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How to Create a Personal Budget in Just Five Steps

delighted african woman ho;ding a bright pink piggy bank with a dollar stuffed inside

A personal budget helps you better understand your spending habits, so you can better control your cash and channel it towards achieving your financial goals as a hardworking South African.

A well-laid-out budget can also boost your confidence and allow you to comfortably spend your money on that new pair of shoes you’ve always wanted. A budget makes all of this possible since you know exactly how much you can spare. 

Don’t have one in place yet? Read on for tips on how to make a budget.


What is a Budget? 

Popularly known as a home budget, a personal budget is a plan for the coordination of personal income towards expenses and savings. In other words, it’s a plan to spend your money, allowing you to track the amount coming in and out of your South African household over a specified period. Creating one accrues you the following perks:

  • Supports building your net worth
  • Allows easier goal setting and implementation
  • It helps you weed out bad spending habits and organize your spending 
  • Enables you to create an emergency fund for unexpected costs
  • It makes discussing financial matters easier
  • Allows you to clear your debts more efficiently



How to Draw Up a Budget: Five Essential Steps 

Whether you’re budgeting to create room for debt repayments in your income, or simply want to improve your spending habits, check out how to draw up a budget in five steps below:


1. Work Out Your Net Income 

You cannot plan how you’ll spend your future personal income if you don’t know how much you earn. To create an efficient monthly budget, calculate your net income or take-home-pay first. If the amount varies, create a rough monthly budget. 

Besides your take-home-pay, establish all your sources of income, be it from your side hustle, investments, sale of personal items, child support, to government relief. Add this up as your total monthly income.

Tip: If you’re self-employed or you receive irregular income, use the salary from your lowest-earning month, as the baseline income. 


2. Calculate Fixed Expenses 

With your income in hard figures, the next step on how to budget is to calculate fixed expenses.

As the name implies, fixed expenses remain the same from month to month and commonly include house rent or mortgage, and monthly phone and internet bills.

If you’re servicing a loan and pay standard minimums monthly, add it to fixed expenses as well. Once the list is complete, add these up, and subtract the total from your net income to determine how much you usually have left over for variable expenses and saving.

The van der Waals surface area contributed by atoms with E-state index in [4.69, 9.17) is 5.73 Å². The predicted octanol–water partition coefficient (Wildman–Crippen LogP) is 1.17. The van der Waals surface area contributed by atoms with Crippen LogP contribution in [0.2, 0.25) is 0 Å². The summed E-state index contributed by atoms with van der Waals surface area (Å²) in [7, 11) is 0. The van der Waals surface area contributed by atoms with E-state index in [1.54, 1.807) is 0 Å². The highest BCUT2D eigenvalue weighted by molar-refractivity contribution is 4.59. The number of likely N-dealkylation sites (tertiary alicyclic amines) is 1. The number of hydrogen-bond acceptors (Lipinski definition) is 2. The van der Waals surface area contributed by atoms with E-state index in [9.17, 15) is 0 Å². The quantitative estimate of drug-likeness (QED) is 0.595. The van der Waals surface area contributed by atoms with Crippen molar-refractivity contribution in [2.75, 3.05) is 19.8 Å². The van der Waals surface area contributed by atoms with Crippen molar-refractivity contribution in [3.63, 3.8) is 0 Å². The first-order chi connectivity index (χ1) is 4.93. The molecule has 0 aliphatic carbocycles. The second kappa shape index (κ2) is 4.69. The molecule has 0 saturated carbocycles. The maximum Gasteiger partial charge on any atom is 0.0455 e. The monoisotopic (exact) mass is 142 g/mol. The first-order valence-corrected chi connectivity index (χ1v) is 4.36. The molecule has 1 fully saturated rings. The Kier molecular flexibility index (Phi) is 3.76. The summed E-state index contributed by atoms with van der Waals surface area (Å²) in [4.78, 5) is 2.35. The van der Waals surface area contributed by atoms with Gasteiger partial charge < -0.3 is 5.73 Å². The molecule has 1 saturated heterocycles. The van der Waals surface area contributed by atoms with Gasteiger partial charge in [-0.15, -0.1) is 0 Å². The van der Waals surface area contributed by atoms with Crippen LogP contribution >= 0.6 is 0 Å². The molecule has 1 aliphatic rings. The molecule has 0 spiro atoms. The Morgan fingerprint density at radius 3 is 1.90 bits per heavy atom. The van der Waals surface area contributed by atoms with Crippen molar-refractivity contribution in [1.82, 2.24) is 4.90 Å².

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3. Calculate Variable Expenses 

Next, list all expenses that change from month to month such as shopping, gasoline, and entertainment.

Since these expenses vary, review your receipts, credit card and bank statements and then list every item you spent cash on for the last three months that wasn’t a fixed expense.

Work out an average to determine roughly how much you spend on variable expenses. 


4. Deduct Total Expenses from Your Monthly Net Income

With your fixed and variable expenses clearly worked out, add them up, and deduct the resulting figure from your net income.

If you end up with a surplus, you’re one step towards the right direction since it means you can divide the surplus towards an emergency fund, or your dream vacation.

Suppose you have little or nothing left after deducting expenses. In that case, you might be overspending, and you need to evaluate and make adjustments accordingly to secure your financial future.


5. Adjust Expenditure Accordingly 

If expenses outweighed your income above, sort them into categories, and sub-categories to determine exactly how much you spend on particular things.

For instance, create a food category, break it up into sub-categories such as groceries and restaurants. From the list, identify the unnecessary expenses and cut them out.

If you had a surplus after deducting expenses from net income, re-evaluate your variable expenses again and remove what you think is unnecessary. While at it, allocate the surplus to areas of your budget that may do with extra money.

For instance, if you’re creating a budget plan to reduce your debt, use the extra money to increase your minimums so the debt is paid off faster. 

Also, set a saving target, and create a plan on how you’ll achieve it. Ensure you review your budget plan occasionally to see if you’re still on track.



Creating a Personal Budget Plan in South Africa

A personal budget is the secret to achieving your financial goals. It lets you track your spending habits, save for both expected and unexpected expenses and work out a sound savings and investment plan.

A personal budget even serves as an early warning for potential problems, motivating you to take the necessary steps to secure your financial future before it’s too late. Hopefully our five-step guide on how to create a personal budget helps you create an efficient monthly budget plan.

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Disclaimer: This website and any information herein is not intended to be, nor does it constitute, financial, tax, legal, investment, credit, or other advice. Before making any decision or taking any action regarding your finances, you should consult a qualified professional directly.

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